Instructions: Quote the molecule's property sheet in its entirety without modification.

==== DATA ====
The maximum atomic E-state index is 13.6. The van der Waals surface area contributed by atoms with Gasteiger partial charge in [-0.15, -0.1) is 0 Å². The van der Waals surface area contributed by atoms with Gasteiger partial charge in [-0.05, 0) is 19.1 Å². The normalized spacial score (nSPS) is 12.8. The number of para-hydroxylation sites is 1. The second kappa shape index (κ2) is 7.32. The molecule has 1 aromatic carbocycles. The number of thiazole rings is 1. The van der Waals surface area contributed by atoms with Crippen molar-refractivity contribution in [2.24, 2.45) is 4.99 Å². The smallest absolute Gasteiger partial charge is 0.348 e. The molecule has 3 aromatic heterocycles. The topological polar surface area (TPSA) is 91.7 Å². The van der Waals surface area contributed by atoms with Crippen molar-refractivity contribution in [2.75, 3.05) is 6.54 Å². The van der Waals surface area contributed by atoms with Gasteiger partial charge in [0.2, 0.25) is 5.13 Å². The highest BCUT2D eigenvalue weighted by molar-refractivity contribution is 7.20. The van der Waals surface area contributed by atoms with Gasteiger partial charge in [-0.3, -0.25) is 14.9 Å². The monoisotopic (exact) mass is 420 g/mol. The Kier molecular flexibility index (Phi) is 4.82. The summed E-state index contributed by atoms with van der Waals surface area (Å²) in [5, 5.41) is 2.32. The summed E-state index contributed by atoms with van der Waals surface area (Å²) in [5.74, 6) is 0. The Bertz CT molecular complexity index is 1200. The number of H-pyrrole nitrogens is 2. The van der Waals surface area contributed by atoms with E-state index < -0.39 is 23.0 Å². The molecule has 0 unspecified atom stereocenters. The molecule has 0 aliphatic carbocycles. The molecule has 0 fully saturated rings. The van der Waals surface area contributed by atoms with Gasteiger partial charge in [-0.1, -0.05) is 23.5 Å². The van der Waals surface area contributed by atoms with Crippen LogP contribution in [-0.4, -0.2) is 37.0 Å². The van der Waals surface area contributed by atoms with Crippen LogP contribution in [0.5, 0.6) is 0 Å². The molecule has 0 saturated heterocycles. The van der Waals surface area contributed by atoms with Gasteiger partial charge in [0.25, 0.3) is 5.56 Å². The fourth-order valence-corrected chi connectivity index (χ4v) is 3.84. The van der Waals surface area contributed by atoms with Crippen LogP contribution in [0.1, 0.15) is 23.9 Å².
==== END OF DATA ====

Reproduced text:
The maximum atomic E-state index is 13.6. The van der Waals surface area contributed by atoms with Gasteiger partial charge in [-0.15, -0.1) is 0 Å². The van der Waals surface area contributed by atoms with Gasteiger partial charge in [-0.05, 0) is 19.1 Å². The normalized spacial score (nSPS) is 12.8. The number of para-hydroxylation sites is 1. The second kappa shape index (κ2) is 7.32. The molecule has 1 aromatic carbocycles. The number of thiazole rings is 1. The van der Waals surface area contributed by atoms with Crippen molar-refractivity contribution in [2.24, 2.45) is 4.99 Å². The smallest absolute Gasteiger partial charge is 0.348 e. The molecule has 3 aromatic heterocycles. The topological polar surface area (TPSA) is 91.7 Å². The van der Waals surface area contributed by atoms with Crippen molar-refractivity contribution in [2.75, 3.05) is 6.54 Å². The van der Waals surface area contributed by atoms with Gasteiger partial charge in [0.2, 0.25) is 5.13 Å². The highest BCUT2D eigenvalue weighted by molar-refractivity contribution is 7.20. The van der Waals surface area contributed by atoms with Gasteiger partial charge in [-0.3, -0.25) is 14.9 Å². The monoisotopic (exact) mass is 420 g/mol. The Kier molecular flexibility index (Phi) is 4.82. The summed E-state index contributed by atoms with van der Waals surface area (Å²) in [5, 5.41) is 2.32. The summed E-state index contributed by atoms with van der Waals surface area (Å²) in [5.74, 6) is 0. The Bertz CT molecular complexity index is 1200. The number of H-pyrrole nitrogens is 2. The van der Waals surface area contributed by atoms with E-state index < -0.39 is 23.0 Å². The molecule has 0 unspecified atom stereocenters. The molecule has 0 aliphatic carbocycles. The molecule has 0 fully saturated rings. The van der Waals surface area contributed by atoms with Gasteiger partial charge in [-0.1, -0.05) is 23.5 Å². The van der Waals surface area contributed by atoms with Crippen LogP contribution in [-0.4, -0.2) is 37.0 Å². The van der Waals surface area contributed by atoms with Crippen LogP contribution in [0.5, 0.6) is 0 Å². The molecule has 0 saturated heterocycles. The van der Waals surface area contributed by atoms with Gasteiger partial charge in [0.25, 0.3) is 5.56 Å². The fourth-order valence-corrected chi connectivity index (χ4v) is 3.84. The van der Waals surface area contributed by atoms with Crippen LogP contribution in [0.1, 0.15) is 23.9 Å².